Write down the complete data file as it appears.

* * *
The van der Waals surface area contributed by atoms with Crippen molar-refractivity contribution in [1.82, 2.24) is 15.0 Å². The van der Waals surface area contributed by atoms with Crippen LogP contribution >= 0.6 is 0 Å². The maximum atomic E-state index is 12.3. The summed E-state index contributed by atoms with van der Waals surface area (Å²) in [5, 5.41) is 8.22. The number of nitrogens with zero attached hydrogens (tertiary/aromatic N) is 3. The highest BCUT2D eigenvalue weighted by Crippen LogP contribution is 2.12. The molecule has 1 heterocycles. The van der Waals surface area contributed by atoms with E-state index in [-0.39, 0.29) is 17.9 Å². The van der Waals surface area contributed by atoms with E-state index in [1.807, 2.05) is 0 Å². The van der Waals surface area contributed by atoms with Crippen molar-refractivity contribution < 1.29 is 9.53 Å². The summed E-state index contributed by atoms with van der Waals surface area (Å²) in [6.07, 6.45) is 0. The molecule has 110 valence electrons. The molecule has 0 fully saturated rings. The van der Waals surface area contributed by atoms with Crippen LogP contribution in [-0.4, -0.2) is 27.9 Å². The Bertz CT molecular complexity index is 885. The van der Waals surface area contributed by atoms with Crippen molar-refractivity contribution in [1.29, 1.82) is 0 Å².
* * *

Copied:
The van der Waals surface area contributed by atoms with Crippen molar-refractivity contribution in [1.82, 2.24) is 15.0 Å². The van der Waals surface area contributed by atoms with Crippen LogP contribution >= 0.6 is 0 Å². The maximum atomic E-state index is 12.3. The summed E-state index contributed by atoms with van der Waals surface area (Å²) in [5, 5.41) is 8.22. The number of nitrogens with zero attached hydrogens (tertiary/aromatic N) is 3. The highest BCUT2D eigenvalue weighted by Crippen LogP contribution is 2.12. The molecule has 1 heterocycles. The van der Waals surface area contributed by atoms with E-state index in [-0.39, 0.29) is 17.9 Å². The van der Waals surface area contributed by atoms with E-state index in [1.807, 2.05) is 0 Å². The van der Waals surface area contributed by atoms with Crippen molar-refractivity contribution < 1.29 is 9.53 Å². The summed E-state index contributed by atoms with van der Waals surface area (Å²) in [6.07, 6.45) is 0. The molecule has 110 valence electrons. The molecule has 0 fully saturated rings. The van der Waals surface area contributed by atoms with Crippen LogP contribution in [-0.4, -0.2) is 27.9 Å². The Bertz CT molecular complexity index is 885. The van der Waals surface area contributed by atoms with Crippen molar-refractivity contribution in [1.29, 1.82) is 0 Å².